Deborah Crooks

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About Track #11 "What the Land Will Tell You"
This was another song written on a retreat at the intersection of the Salmon River Scenic Byway and Sawtooth Scenic Byway where it wasn't uncommon to walk outside and see a Bald Eagle fly over and a herd of pronghorn grazing along the ridge. Lewis & Clark famously traveled the region... a bit of information of the sort we’re often first taught about a place...but the history of the west, of any place, is of course much older than colonial exploration, and firstly, natural.
I recently read this quote by indigenous botanist and author Robin Kimmerer that speaks to some of what I was feeling while writing this song, what became the final track of the record:
“I can’t help but cling to the notion that it’s not the land that’s broken, it is our relationship to land that’s broken....Grief is a measure of how much we love. And so I honor that grief, but then you roll up your sleeves. Out of the love that you have for the world — that’s expressed in that grief — then you get to work, the work of restoration.” Between now and it’s official release day—which is coming up quick! —I’ve been sharing a bit of the inspiration and backstory for each song on The Department of the West and a preview of the recording.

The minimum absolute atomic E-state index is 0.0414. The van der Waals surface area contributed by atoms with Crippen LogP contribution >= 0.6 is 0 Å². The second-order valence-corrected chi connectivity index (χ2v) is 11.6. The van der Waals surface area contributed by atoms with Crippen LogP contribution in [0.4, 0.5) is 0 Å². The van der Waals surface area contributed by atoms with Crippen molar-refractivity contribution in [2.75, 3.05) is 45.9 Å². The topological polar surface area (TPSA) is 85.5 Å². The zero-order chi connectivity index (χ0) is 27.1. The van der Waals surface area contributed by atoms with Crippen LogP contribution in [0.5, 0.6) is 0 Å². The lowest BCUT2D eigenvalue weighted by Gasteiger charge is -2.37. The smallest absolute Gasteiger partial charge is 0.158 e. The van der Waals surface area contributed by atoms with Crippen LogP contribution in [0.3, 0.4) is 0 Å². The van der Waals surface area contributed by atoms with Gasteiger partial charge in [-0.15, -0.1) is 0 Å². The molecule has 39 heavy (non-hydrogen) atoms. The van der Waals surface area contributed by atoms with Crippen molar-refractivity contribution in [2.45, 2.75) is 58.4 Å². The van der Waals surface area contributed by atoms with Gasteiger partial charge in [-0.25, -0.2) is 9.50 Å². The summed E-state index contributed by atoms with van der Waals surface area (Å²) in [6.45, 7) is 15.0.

Buy a ticket to the San Francisco record release show this Thursday. Dec 5 at Amado’s in San Francisco HERE
and I’ll send you ”What the Land Will Tell You”

*drawing from an old notebook predating the actual writing of this song by many years!

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